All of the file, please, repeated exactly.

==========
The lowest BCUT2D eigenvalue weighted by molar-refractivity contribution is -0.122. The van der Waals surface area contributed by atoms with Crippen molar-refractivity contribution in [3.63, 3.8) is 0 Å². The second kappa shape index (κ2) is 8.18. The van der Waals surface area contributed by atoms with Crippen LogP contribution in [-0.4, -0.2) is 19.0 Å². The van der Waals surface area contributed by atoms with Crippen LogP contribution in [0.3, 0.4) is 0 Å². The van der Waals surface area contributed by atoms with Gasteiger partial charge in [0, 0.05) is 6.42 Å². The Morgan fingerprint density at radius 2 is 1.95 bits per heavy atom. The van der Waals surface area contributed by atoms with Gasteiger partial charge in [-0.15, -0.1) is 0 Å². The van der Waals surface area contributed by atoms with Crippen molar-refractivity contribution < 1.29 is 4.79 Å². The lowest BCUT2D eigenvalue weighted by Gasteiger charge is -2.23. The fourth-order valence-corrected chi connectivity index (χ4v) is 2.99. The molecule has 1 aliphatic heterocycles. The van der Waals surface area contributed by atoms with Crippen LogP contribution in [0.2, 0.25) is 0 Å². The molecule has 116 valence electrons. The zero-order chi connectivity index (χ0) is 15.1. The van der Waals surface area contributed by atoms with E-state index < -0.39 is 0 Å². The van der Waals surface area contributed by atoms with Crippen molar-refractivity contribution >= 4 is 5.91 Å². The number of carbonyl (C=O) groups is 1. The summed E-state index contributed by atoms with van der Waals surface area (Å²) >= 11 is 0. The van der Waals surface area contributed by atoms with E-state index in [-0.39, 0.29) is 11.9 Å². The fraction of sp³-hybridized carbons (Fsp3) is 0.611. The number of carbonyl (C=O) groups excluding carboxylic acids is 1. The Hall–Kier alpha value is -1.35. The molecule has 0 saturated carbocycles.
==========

The lowest BCUT2D eigenvalue weighted by molar-refractivity contribution is -0.122. The van der Waals surface area contributed by atoms with Crippen molar-refractivity contribution in [3.63, 3.8) is 0 Å². The second kappa shape index (κ2) is 8.18. The van der Waals surface area contributed by atoms with Crippen LogP contribution in [-0.4, -0.2) is 19.0 Å². The van der Waals surface area contributed by atoms with Crippen LogP contribution in [0.3, 0.4) is 0 Å². The van der Waals surface area contributed by atoms with Gasteiger partial charge in [0, 0.05) is 6.42 Å². The Morgan fingerprint density at radius 2 is 1.95 bits per heavy atom. The van der Waals surface area contributed by atoms with Gasteiger partial charge in [-0.15, -0.1) is 0 Å². The van der Waals surface area contributed by atoms with Crippen molar-refractivity contribution < 1.29 is 4.79 Å². The lowest BCUT2D eigenvalue weighted by Gasteiger charge is -2.23. The fourth-order valence-corrected chi connectivity index (χ4v) is 2.99. The molecule has 1 aliphatic heterocycles. The van der Waals surface area contributed by atoms with Crippen LogP contribution in [0.2, 0.25) is 0 Å². The molecule has 116 valence electrons. The zero-order chi connectivity index (χ0) is 15.1. The van der Waals surface area contributed by atoms with E-state index < -0.39 is 0 Å². The van der Waals surface area contributed by atoms with Crippen molar-refractivity contribution >= 4 is 5.91 Å². The number of carbonyl (C=O) groups is 1. The summed E-state index contributed by atoms with van der Waals surface area (Å²) >= 11 is 0. The van der Waals surface area contributed by atoms with E-state index in [-0.39, 0.29) is 11.9 Å². The fraction of sp³-hybridized carbons (Fsp3) is 0.611. The number of carbonyl (C=O) groups excluding carboxylic acids is 1. The Hall–Kier alpha value is -1.35. The molecule has 0 saturated carbocycles.